Italian investigators looking into the death of student Giulio Regeni in Egypt had requested the call logs of thousands of phone numbers, a senior Egyptian prosecutor said on Saturday, describing the request as “illegal and unconstitutional.”
An Egyptian team headed to Rome this week to meet with Italian officials looking into the killing of Regeni, whose body was found in Cairo in February bearing signs of torture.
On Friday, Italy recalled its ambassador to Egypt for "consultations."
The request for phone records was the main point of contention between the Italian and Egyptians during the Rome meetings, said Mostafa Soliman, an aide to the prosecutor-general and the head of the Egyptian delegation.
"The Italian authorities wanted access to the call log of a huge number of citizens, which could reach a million, who were around student Gulio Regeni's house and the area where the police found his body," Soliman said at a press conference in Cairo.
"Although Italy said that this request would make both countries issue unified statements concerning the investigations process, Egypt had rejected it as it violates the Egyptian constitution and the law regulating communications," he added.
Soliman said that the Egyptian constitution bans tracking any forms of communication used by ordinary people, as long as they are not charged or implicated in any criminal cases or ongoing investigations.
"We can't track the call logs of innocent people," he said.
The Egyptian delegation which flew to Rome on Wednesday submitted a 2,000-page report to Italy's chief prosecutor Giuseppe Pignatone on its findings in the killing of Regeni.
However, Soliman said that the talks between the two sides were "friendly" and the Italian authorities did not ask them about names and information being circulated by the media related to Regeni's murder.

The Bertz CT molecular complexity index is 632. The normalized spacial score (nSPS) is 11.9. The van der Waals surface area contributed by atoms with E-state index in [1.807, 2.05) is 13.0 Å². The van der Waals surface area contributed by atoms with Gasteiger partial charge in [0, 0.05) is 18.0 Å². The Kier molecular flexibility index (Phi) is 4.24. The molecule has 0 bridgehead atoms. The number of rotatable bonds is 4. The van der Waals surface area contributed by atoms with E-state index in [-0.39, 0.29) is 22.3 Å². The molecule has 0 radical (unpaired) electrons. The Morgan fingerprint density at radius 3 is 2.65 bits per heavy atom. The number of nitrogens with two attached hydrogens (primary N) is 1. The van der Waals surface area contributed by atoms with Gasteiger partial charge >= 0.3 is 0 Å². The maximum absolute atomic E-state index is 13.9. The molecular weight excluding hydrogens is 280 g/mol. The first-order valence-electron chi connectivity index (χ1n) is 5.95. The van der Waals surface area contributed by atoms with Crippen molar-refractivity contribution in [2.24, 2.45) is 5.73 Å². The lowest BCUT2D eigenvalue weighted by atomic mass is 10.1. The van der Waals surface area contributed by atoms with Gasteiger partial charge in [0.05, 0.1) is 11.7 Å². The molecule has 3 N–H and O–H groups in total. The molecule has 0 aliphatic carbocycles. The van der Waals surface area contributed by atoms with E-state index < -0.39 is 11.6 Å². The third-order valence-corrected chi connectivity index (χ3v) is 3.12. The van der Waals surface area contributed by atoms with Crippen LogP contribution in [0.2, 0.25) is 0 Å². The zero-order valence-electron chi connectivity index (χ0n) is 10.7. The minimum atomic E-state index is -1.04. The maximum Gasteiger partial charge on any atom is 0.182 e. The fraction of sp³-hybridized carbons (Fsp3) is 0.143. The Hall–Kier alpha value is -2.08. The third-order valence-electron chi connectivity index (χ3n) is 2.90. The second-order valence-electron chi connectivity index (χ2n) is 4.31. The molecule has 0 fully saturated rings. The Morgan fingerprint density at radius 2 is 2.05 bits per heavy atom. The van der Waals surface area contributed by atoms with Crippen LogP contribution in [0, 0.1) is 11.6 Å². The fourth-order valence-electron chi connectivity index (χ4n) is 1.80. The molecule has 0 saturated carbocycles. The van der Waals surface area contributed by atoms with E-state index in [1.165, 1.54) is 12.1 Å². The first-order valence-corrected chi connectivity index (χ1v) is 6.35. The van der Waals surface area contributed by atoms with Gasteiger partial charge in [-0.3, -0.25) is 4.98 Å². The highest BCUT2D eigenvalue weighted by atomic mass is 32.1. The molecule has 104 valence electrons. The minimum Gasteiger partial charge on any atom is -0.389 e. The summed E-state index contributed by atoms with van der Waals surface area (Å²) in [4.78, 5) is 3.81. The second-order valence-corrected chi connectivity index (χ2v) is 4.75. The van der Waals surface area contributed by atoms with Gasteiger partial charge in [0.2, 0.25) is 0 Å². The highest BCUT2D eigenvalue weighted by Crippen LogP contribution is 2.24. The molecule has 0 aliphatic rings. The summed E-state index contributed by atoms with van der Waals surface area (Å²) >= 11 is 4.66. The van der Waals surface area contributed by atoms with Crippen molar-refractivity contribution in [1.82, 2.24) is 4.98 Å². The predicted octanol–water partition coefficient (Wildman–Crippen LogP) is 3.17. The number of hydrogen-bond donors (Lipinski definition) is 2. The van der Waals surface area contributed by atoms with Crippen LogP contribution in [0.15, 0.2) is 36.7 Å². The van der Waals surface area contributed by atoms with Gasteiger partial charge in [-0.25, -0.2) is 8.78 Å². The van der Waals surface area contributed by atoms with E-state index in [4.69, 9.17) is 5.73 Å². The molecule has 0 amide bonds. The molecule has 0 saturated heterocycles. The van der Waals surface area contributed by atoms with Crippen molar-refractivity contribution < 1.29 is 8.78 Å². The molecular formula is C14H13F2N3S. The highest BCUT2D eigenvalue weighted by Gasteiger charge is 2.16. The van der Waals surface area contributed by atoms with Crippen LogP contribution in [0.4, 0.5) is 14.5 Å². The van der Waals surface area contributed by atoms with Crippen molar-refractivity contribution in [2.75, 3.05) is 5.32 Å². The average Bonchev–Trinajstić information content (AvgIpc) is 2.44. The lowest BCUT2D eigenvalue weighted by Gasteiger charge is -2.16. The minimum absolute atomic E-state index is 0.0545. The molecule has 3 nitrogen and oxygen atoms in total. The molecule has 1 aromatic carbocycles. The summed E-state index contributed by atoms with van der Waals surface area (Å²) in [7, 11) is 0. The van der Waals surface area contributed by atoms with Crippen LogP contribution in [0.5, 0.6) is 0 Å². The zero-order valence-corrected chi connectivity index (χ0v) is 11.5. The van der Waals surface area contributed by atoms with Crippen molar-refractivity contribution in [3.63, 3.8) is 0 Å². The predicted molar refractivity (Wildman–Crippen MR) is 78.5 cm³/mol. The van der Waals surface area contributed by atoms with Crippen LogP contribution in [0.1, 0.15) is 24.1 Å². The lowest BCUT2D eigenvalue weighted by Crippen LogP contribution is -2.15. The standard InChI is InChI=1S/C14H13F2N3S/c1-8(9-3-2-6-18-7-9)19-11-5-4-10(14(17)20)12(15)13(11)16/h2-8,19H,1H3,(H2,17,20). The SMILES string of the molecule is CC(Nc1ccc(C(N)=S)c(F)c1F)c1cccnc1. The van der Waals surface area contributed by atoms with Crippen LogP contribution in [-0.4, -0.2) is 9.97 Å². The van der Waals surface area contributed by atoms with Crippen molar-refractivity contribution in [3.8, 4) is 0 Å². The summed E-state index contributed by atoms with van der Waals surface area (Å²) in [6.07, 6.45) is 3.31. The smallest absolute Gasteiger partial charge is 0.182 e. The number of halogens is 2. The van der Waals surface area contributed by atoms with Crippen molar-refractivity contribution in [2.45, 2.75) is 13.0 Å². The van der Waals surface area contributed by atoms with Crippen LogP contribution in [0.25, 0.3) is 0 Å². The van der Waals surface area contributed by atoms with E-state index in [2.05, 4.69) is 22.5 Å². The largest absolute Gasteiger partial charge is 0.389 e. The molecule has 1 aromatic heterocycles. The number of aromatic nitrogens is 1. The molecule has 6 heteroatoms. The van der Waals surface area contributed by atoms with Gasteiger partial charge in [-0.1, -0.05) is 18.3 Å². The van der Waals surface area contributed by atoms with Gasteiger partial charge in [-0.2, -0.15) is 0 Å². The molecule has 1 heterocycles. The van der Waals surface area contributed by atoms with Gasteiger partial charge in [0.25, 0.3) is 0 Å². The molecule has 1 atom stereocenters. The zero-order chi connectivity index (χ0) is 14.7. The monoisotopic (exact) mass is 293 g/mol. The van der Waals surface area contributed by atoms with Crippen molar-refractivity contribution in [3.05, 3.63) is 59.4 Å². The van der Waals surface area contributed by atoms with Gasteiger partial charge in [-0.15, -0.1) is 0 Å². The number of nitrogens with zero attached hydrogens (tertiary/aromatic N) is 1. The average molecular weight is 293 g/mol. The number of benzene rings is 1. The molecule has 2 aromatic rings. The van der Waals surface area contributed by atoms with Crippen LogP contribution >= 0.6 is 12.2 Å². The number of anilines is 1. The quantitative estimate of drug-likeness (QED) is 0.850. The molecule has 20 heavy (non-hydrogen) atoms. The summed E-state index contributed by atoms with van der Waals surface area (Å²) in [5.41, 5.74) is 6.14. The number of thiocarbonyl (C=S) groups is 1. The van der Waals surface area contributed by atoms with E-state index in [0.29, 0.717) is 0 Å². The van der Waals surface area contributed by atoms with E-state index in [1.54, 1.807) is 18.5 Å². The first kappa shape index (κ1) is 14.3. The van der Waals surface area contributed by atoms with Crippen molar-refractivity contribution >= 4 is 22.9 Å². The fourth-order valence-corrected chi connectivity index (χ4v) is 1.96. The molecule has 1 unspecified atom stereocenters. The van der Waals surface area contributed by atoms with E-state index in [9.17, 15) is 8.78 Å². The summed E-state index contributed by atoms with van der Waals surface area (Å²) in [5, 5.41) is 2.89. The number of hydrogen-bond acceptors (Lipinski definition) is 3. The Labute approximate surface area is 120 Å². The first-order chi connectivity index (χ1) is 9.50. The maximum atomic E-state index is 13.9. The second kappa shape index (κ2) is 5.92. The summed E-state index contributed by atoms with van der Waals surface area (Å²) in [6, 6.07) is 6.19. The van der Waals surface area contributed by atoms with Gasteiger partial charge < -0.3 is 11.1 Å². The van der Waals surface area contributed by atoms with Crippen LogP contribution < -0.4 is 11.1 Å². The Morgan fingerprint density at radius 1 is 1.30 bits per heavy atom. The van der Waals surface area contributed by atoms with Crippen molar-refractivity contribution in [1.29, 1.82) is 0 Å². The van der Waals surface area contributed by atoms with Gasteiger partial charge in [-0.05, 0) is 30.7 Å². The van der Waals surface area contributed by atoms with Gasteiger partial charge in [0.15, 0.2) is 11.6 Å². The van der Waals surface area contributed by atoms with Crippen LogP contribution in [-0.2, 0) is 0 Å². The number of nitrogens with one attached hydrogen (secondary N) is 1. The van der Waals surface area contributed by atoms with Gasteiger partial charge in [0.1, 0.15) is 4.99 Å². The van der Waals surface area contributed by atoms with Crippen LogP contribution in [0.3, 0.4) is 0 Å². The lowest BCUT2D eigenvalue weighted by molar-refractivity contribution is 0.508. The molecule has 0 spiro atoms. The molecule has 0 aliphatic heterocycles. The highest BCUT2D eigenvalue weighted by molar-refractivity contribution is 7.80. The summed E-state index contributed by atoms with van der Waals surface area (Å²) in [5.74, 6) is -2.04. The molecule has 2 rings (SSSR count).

"When we asked the Italian authorities whether they need certain names to be added to the investigations or not, the Italian top prosecutor said that there are no names as all of them are media claims," he said.
Discussing the security cameras around Behooth metro station, Regeni's last-known location before he went missing on 25 January, Soliman said that the footage was not available as the cameras were not able to save videos.
"We contacted the American company which produced the cameras and it told us that there are no saving options in their cameras, but they informed us that there is German software available which can retrieve old videos with a 50 percent chance of success," he said.
"But it's very expensive, so we contacted the Italian authorities to help us with getting it," he added.
Regeni, a 28-year-old PhD student, vanished from the streets of Cairo on 25 January. His body was discovered in a ditch on the outskirts of the city nine days later, showing signs of extensive torture.
Last month, Egyptian police said they had found Regeni's passport and other belongings in the possession of one of the families of a member of an alleged gang of kidnappers who robbed foreigners.
Police killed all four alleged robbers in a shootout in late March.
Italian officials responded to the accounts of the link with Regeni with public scepticism.